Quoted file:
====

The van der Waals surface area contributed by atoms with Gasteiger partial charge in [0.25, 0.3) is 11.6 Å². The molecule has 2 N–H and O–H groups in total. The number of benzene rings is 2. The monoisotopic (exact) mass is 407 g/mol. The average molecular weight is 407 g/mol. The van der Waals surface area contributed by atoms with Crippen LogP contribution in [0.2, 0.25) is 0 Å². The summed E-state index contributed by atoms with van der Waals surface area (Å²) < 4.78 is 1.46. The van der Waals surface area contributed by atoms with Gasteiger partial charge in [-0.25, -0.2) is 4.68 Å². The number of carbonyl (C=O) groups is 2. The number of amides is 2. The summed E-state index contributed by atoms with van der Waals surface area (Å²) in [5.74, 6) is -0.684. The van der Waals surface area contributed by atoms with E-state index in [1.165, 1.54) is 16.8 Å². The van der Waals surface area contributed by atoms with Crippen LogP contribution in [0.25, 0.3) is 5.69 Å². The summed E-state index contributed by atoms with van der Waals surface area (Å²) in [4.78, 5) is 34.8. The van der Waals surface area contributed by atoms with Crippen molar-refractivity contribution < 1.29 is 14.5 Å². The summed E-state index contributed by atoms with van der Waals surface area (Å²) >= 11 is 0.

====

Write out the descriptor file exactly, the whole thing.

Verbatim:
The van der Waals surface area contributed by atoms with Gasteiger partial charge in [0.25, 0.3) is 11.6 Å². The molecule has 2 N–H and O–H groups in total. The number of benzene rings is 2. The monoisotopic (exact) mass is 407 g/mol. The average molecular weight is 407 g/mol. The van der Waals surface area contributed by atoms with Crippen LogP contribution in [0.2, 0.25) is 0 Å². The summed E-state index contributed by atoms with van der Waals surface area (Å²) < 4.78 is 1.46. The van der Waals surface area contributed by atoms with Gasteiger partial charge in [-0.25, -0.2) is 4.68 Å². The number of carbonyl (C=O) groups is 2. The number of amides is 2. The summed E-state index contributed by atoms with van der Waals surface area (Å²) in [5.74, 6) is -0.684. The van der Waals surface area contributed by atoms with E-state index in [1.165, 1.54) is 16.8 Å². The van der Waals surface area contributed by atoms with Crippen LogP contribution in [0.25, 0.3) is 5.69 Å². The summed E-state index contributed by atoms with van der Waals surface area (Å²) in [4.78, 5) is 34.8. The van der Waals surface area contributed by atoms with Crippen molar-refractivity contribution < 1.29 is 14.5 Å². The summed E-state index contributed by atoms with van der Waals surface area (Å²) >= 11 is 0.